PANO - Ms. Pratibha Mehta,  United Nations Resident Coordinator in Vietnam, delivered an important speech in Hanoi on April 2 during a program calling for domestic and international assistance to help Vietnam overcome unexploded ordnance consequences. The People's Army Newspaper would like to introduce her speech:

Let me start by congratulating the Mine Action Program National Steering Committee, the Ministry of National Defense, the Ministry of Labor, War Invalids and Social Affairs, and the Ministry of Foreign Affairs for organizing this event tonight and thank you for inviting me to address it.

We are all acutely aware of two of the most tragic legacies of the War, Dioxin/Agent Orange and unexploded ordnances. Mines and explosive remnants have contaminated over 6.6 million hectares of land in Vietnam, or more than 20 percent of the country. This makes Vietnam one of the countries most contaminated by bombs and mines. Since the war ended nearly 40 years ago, more than 100,000 Vietnamese have been killed or injured by unexploded ordnances, most of them rural workers and children.

The land mines and unexploded ordnances are, above all, a development and humanitarian issues. People living in the contaminated areas refrain from farming and other productive activities for fear of losing their limbs and lives. This severely limits of socio-economic development and poverty reduction efforts. It is essential that the contaminated land is cleared and released for use so that local communities can develop and grow.

Ms. Pratibha Mehta. Photo: PANO

The United Nations has declared April 4th as the International Day for Mine Awareness and Assistance in Mine action. Mine action entails more than simply removing land mines from the ground. It also means teaching people how to protect themselves from danger to advocating for a mine-free world. Several international treaties regulate the use of land mines and UXOs. These instruments are part of the body of international humanitarian law, and include the anti-personnel mine ban treaty (also known as the “Ottawa Treaty”), the convention on conventional weapons, and the convention on cluster munitions. The UN’s engagement in mine action is guided by international law and actively promotes full compliance by states with relevant treaties and international human rights instruments.

I would like to congratulate the Government for its significant efforts in dealing with UXO clearance, emergency aid, treatment, re-integration and resettlement of the victims. The establishment of the National Mine Action Program covering 2010-2025 and the associated National Steering Committee recognizes bombs and mines as a development concern.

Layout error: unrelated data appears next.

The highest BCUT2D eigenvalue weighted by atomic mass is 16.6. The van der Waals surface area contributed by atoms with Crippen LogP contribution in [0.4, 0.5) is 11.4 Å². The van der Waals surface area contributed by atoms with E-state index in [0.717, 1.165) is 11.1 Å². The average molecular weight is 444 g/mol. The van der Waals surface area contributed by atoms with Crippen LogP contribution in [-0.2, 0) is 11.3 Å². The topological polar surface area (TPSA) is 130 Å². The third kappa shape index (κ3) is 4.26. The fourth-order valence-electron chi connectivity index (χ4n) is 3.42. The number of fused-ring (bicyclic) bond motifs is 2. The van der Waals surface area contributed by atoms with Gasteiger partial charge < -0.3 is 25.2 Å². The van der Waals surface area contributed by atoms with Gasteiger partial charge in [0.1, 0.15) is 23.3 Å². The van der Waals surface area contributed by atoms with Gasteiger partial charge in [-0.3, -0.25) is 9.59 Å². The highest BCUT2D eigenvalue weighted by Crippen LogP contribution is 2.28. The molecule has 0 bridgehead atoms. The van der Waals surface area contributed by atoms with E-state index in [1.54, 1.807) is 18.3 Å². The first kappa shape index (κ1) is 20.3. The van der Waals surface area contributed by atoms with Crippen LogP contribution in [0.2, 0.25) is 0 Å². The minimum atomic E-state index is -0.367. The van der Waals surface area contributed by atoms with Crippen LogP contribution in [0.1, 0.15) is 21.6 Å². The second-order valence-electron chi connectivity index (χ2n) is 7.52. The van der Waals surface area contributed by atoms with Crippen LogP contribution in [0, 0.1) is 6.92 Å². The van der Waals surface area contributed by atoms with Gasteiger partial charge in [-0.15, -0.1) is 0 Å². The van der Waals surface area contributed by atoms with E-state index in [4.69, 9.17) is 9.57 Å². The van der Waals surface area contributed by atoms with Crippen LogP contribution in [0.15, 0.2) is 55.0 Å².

The Government’s effort to clear the contaminated areas is highly commendable and over the years, Vietnam has built up solid technical expertise in UXO clearance.  Yet the scale of the problem and corresponding funding requirements cannot be addressed solely by the Government or a single donor. It is therefore vital that international assistance is stepped up even further and that it is well coordinated.

To build on the national efforts undertaken so far, let me offer four points for your consideration.

First of all, an even stronger partnership between the Government, donors and non-state actors is essential. The governments of Japan, the United States and Norway have already provided significant support, as well as international NGOs such as the US Vietnam Veteran Association, Project RENEW, PEACETREE and the International Committee of the Red Cross, to name a few. It is vital to build on and expand this partnership in order to deal with this formidable challenge in a sustainable manner.

Secondly, a coherent governance framework to guide and coordinate contributions and actions at all levels is needed.

Thirdly, I believe it is essential to have comprehensive and up-to-date data. This will help to set priorities and guide action. Access to this information, including mapping of contaminated areas and data on human vulnerability, should be public. This will facilitate dialogue among the government and development partners and build mutual confidence to enable joint actions.

Finally, as I mentioned earlier, it is important to continue UXO and mine-risk education to help people understand the risks they face and learn how to stay out of harm’s way. These efforts should go hand-in-hand with medical assistance and rehabilitation services to victims, including job skills training and employment opportunities.

This tragic war legacy can only be solved with the contribution of development partners and other stakeholders, working in partnership with Vietnamese authorities. Addressing this challenge is a pre-requisite for Vietnam’s sustainable development. Many Vietnamese - woman and men, girls and boys - stand to benefit from it.

The UN has been helping various countries around the world to deal with mines and unexploded ordinances. We can harness the lessons learnt and utilize our international networks to help Vietnam successfully respond to this development problem.

I wish you good health and great success. Thank you!